- This step is vital to prevent reinfestation and ensure a hygienic living environment.
5. Clean All Surfaces in the House
Because cat hair flies everywhere, eggs can be on any surface of your house. So it’s important to polish every surface. Bleach and boiling water can do the trick, however, keep the concentration of bleach to a moderate amount, or you may damage your furniture.
Disinfectant sprays or enzymatic cleaners are suitable too. Make sure to wipe down every nook and cranny; you never know where eggs are residing.
6. Sterilize Your Carpets
Eggs can last a long time in the crevices of carpets, so it’s essential to clean them out properly. You want to thoroughly vacuum your carpet, and then steam clean it, as heat is the best way to get rid of them. Then, sprinkle salt over your carpet and let it rest for a few days. Finally, vacuum up the salt, dead worms, and eggs.
Make sure to regularly steam vacuum your carpet to remove any worms or eggs that may be there.
7. Clean Your Furniture
Worms and eggs can easily be transferred from your cat’s fur, so you will need to clean out every surface your pet has been on, even the soft surfaces. Like carpets, eggs can get into crevices and survive for weeks, so you must do a thorough cleaning job.
Smaller items like blankets, plushies, bed sheets, and cat toys can easily be thrown into the washing machine. Make sure to set it on the hot cycle, as heat is the enemy of worms and eggs.
For larger surfaces like sofas and chairs, you will want to steam clean them. Hot water and detergent can be used to clean leather furniture. You need to get deep into the sofa as eggs can reside anywhere, and the last thing you want is another worm infestation.
8. Clean your Patio
If you have an outdoorsy cat, you will need to do this. Worms and eggs can easily be residing on your patio, rendering deep cleaning your house pointless. Boiling water and bleach works best here. Simply pour it all over the concrete.
If you have a small garden in front of your house, you can cover it with plastic. The plastic sheet will allow UV rays to pass, killing the eggs and worms. Alternatively, you can remove the top part of the soil. Stray cats may use your garden as a litter box, so you will need to either scare them away or scoop after them, as they may be carrying worms.
9. Dispose of or Disinfect Cleaning Tools
Once you are done deep cleaning your entire place, it is time to dispose of or disinfect the tools you use. You can dispose of gloves, aprons, litter, cleaning rags, and your N95 mask in a garbage bag, then put it in another garbage bag to seal it off completely.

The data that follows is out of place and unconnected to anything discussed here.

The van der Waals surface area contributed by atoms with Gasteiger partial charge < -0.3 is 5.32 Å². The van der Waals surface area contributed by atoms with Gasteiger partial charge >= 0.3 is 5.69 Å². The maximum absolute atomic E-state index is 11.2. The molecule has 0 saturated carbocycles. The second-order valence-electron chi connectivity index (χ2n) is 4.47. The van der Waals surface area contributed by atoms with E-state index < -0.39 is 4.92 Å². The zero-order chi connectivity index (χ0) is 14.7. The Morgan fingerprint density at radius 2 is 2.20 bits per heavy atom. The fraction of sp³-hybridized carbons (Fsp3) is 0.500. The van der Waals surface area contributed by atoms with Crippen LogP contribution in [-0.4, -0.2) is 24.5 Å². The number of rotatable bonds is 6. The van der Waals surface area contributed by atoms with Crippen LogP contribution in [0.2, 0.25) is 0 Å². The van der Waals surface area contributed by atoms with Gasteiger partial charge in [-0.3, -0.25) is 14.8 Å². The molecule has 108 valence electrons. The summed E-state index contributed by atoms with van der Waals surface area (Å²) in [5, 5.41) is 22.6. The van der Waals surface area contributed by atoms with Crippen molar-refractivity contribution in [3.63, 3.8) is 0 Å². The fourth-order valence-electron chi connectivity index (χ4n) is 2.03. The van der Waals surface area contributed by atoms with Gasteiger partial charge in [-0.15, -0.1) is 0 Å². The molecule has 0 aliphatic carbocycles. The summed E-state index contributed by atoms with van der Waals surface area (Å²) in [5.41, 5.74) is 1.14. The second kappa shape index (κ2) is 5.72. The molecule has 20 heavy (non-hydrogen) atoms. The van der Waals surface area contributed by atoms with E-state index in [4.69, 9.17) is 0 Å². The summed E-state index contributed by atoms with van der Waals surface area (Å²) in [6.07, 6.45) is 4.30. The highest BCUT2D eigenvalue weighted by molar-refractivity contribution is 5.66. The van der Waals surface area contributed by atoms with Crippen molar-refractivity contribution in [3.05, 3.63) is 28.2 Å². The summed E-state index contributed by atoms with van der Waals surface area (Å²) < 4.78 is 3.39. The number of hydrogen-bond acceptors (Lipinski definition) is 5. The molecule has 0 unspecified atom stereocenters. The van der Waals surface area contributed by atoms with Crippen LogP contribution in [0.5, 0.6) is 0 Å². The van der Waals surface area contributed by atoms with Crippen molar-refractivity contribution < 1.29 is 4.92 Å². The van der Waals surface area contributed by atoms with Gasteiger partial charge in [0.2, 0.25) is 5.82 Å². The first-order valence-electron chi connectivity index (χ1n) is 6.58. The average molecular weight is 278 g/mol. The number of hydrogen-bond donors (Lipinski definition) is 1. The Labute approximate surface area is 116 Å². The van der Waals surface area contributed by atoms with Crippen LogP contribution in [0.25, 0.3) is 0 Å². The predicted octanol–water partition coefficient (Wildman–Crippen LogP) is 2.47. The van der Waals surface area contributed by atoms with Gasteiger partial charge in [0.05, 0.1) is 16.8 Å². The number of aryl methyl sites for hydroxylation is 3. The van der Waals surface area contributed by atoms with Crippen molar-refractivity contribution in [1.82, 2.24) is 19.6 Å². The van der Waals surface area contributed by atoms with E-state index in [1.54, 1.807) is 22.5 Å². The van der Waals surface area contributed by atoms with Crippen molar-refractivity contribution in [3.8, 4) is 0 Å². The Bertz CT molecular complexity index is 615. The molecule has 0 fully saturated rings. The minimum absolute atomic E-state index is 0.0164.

Throw it out in a landfill, away from your home. Wipe down your vacuum cleaner and steam cleaner with hot water, then spray some disinfectant spray.
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How Do Cats Get Worms?
Cats that spend most of their time outside are more likely to get worms than those who spend most of their time indoors, but cats that don’t go outside can also become infected. Cats will probably become infected if they come into contact with infected eggs or feces.
It is likely that the cat will eat any eggs that become attached to its coat or paws as it grooms itself, leading to it becoming infested.
If cats live in a household with multiple cats, they are more likely to become infected, especially if they share a litter box. The risk of infection is higher for outdoor cats hunting small rodents with worms. Additionally, hookworms and roundworms can infect cats via dog poop containing their eggs.
There is also a possibility that tapeworms can develop through fleas. Cats can get tapeworms from fleas ingested while grooming, even if they are kept indoors. Fleas can jump from dogs to cats and ingesting fleas can cause tapeworms.
What are the Symptoms of Worms?
It depends on the level of infestation. Some cats may be asymptomatic. However, many presents with:
Changes in Coat Condition – Dull Coat
- Normally, a cat’s fur appears glossy. However, if the cat has a worm infection, its coat may appear flat or dull.
- The loss of luster can indicate poor nutrient absorption and dehydration due to the illness.
- A healthy cat’s gums should have a pink color, similar to ours. Pale or white gums suggest anemia, which is commonly caused by parasite infections.
- To examine the cat’s gums, gently hold its head behind the ears and under the jaw. Lift the flap of the upper lip to reveal the teeth.
- If you notice pale gums, it’s important to schedule a veterinary appointment promptly.
Observing Feces – Tarry stools
- If your cat uses a litter box, it becomes easier to assess its feces. When observing the samples, watch out for the following signs:
- Sticky and black stools may indicate blood loss, potentially caused by hookworms attaching to the intestinal walls.
- Diarrheal stool pieces can suggest the presence of worms in the gut, leading to improper digestion of food.
- If your cat experiences severe diarrhea persisting for more than 24 hours, immediate veterinary attention is necessary.
Changes in Eating Habits – Loss of Appetite
- Cats with a heavy worm burden may experience a loss of appetite. The worms take up space in the stomach, distended abdomen, inflame the gut lining, and cause stomach discomfort.
Fatigue and Lethargy
- If worms are sapping the cat’s nutrients, it may exhibit signs of fatigue, lack of energy, weight loss, and overall sluggishness.
- Keep a close eye on your cat’s behavior and note any significant changes.
It’s best to take your cat to your veterinarian right away if you suspect your cat might have worms. The absence of worms in your cat’s feces doesn’t necessarily mean that your cat doesn’t have them. It is necessary for veterinarians to examine cat poop under the microscope in order to find worm eggs.
How Do I Deal With Worms?
Once your pet is diagnosed with worms, your vet will prescribe an effective dewormer in the form of a pill, injection, or liquid. You need to give the medicine regularly as prescribed. Your vet will recommend an effective flea medication if your cat has fleas.
Getting rid of fleas is a vital part of treatment, as swallowing fleas while grooming will re-infect your cat. You must also clean their surroundings, change out the litter box daily, and keep your infected pet away from your other pets.